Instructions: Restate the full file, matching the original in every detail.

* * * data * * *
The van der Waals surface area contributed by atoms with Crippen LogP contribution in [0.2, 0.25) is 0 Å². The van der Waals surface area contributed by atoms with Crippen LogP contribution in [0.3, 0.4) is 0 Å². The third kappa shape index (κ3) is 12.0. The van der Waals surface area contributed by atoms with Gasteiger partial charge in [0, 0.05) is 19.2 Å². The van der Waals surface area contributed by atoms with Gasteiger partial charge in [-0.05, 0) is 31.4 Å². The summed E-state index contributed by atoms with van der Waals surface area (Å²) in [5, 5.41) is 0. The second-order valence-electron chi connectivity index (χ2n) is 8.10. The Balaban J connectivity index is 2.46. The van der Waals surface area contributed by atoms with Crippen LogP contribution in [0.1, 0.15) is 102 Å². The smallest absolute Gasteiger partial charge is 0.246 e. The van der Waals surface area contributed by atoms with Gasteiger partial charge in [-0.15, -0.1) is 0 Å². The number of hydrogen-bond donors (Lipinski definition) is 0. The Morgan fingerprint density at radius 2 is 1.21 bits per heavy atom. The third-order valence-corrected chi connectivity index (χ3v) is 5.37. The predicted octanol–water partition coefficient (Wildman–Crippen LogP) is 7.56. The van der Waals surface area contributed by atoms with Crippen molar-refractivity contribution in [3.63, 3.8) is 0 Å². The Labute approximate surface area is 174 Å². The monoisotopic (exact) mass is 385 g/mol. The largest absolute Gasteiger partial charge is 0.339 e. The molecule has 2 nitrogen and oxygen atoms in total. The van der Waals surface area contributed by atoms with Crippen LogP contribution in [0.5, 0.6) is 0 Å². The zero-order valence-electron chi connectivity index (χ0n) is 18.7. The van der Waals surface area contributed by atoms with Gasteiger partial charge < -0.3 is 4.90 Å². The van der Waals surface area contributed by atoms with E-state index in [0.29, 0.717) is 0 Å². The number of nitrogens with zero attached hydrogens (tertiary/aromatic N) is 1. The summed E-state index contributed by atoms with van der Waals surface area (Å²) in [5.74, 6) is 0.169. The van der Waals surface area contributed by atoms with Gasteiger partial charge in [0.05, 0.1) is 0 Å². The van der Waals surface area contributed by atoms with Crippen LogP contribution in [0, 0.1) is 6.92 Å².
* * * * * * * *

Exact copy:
The van der Waals surface area contributed by atoms with Crippen LogP contribution in [0.2, 0.25) is 0 Å². The van der Waals surface area contributed by atoms with Crippen LogP contribution in [0.3, 0.4) is 0 Å². The third kappa shape index (κ3) is 12.0. The van der Waals surface area contributed by atoms with Gasteiger partial charge in [0, 0.05) is 19.2 Å². The van der Waals surface area contributed by atoms with Gasteiger partial charge in [-0.05, 0) is 31.4 Å². The summed E-state index contributed by atoms with van der Waals surface area (Å²) in [5, 5.41) is 0. The second-order valence-electron chi connectivity index (χ2n) is 8.10. The Balaban J connectivity index is 2.46. The van der Waals surface area contributed by atoms with Crippen LogP contribution in [0.1, 0.15) is 102 Å². The smallest absolute Gasteiger partial charge is 0.246 e. The van der Waals surface area contributed by atoms with Gasteiger partial charge in [-0.15, -0.1) is 0 Å². The number of hydrogen-bond donors (Lipinski definition) is 0. The Morgan fingerprint density at radius 2 is 1.21 bits per heavy atom. The third-order valence-corrected chi connectivity index (χ3v) is 5.37. The predicted octanol–water partition coefficient (Wildman–Crippen LogP) is 7.56. The van der Waals surface area contributed by atoms with Crippen molar-refractivity contribution in [3.63, 3.8) is 0 Å². The Labute approximate surface area is 174 Å². The monoisotopic (exact) mass is 385 g/mol. The largest absolute Gasteiger partial charge is 0.339 e. The molecule has 2 nitrogen and oxygen atoms in total. The van der Waals surface area contributed by atoms with Crippen LogP contribution in [0.5, 0.6) is 0 Å². The zero-order valence-electron chi connectivity index (χ0n) is 18.7. The van der Waals surface area contributed by atoms with Gasteiger partial charge < -0.3 is 4.90 Å². The van der Waals surface area contributed by atoms with E-state index in [0.29, 0.717) is 0 Å². The number of nitrogens with zero attached hydrogens (tertiary/aromatic N) is 1. The summed E-state index contributed by atoms with van der Waals surface area (Å²) in [5.74, 6) is 0.169. The van der Waals surface area contributed by atoms with Gasteiger partial charge in [0.05, 0.1) is 0 Å². The van der Waals surface area contributed by atoms with Crippen LogP contribution in [0, 0.1) is 6.92 Å².